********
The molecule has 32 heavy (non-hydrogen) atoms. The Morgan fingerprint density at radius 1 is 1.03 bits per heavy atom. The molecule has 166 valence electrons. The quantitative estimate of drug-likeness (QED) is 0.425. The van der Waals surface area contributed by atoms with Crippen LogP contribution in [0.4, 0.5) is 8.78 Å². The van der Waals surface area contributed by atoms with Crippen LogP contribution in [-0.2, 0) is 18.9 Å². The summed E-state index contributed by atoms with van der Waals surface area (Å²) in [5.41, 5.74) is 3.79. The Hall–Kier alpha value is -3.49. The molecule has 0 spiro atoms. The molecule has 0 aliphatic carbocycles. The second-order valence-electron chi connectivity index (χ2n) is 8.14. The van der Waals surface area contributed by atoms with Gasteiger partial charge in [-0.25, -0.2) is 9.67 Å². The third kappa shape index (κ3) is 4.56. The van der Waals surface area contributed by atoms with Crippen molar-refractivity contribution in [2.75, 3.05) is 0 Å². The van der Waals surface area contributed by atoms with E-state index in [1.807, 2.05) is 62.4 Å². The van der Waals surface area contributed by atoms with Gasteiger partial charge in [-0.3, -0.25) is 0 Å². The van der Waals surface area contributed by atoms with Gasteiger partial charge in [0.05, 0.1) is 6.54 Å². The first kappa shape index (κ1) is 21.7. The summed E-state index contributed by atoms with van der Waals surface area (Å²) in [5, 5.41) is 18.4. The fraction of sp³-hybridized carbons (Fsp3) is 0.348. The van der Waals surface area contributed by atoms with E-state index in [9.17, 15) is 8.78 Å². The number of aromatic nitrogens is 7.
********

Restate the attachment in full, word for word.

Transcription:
The molecule has 32 heavy (non-hydrogen) atoms. The Morgan fingerprint density at radius 1 is 1.03 bits per heavy atom. The molecule has 166 valence electrons. The quantitative estimate of drug-likeness (QED) is 0.425. The van der Waals surface area contributed by atoms with Crippen LogP contribution in [0.4, 0.5) is 8.78 Å². The van der Waals surface area contributed by atoms with Crippen LogP contribution in [-0.2, 0) is 18.9 Å². The summed E-state index contributed by atoms with van der Waals surface area (Å²) in [5.41, 5.74) is 3.79. The Hall–Kier alpha value is -3.49. The molecule has 0 spiro atoms. The molecule has 0 aliphatic carbocycles. The second-order valence-electron chi connectivity index (χ2n) is 8.14. The van der Waals surface area contributed by atoms with Gasteiger partial charge in [-0.25, -0.2) is 9.67 Å². The third kappa shape index (κ3) is 4.56. The van der Waals surface area contributed by atoms with Crippen molar-refractivity contribution in [2.75, 3.05) is 0 Å². The van der Waals surface area contributed by atoms with E-state index in [1.807, 2.05) is 62.4 Å². The van der Waals surface area contributed by atoms with Gasteiger partial charge in [-0.3, -0.25) is 0 Å². The van der Waals surface area contributed by atoms with Gasteiger partial charge in [0.05, 0.1) is 6.54 Å². The first kappa shape index (κ1) is 21.7. The summed E-state index contributed by atoms with van der Waals surface area (Å²) in [5, 5.41) is 18.4. The fraction of sp³-hybridized carbons (Fsp3) is 0.348. The van der Waals surface area contributed by atoms with E-state index in [9.17, 15) is 8.78 Å². The number of aromatic nitrogens is 7.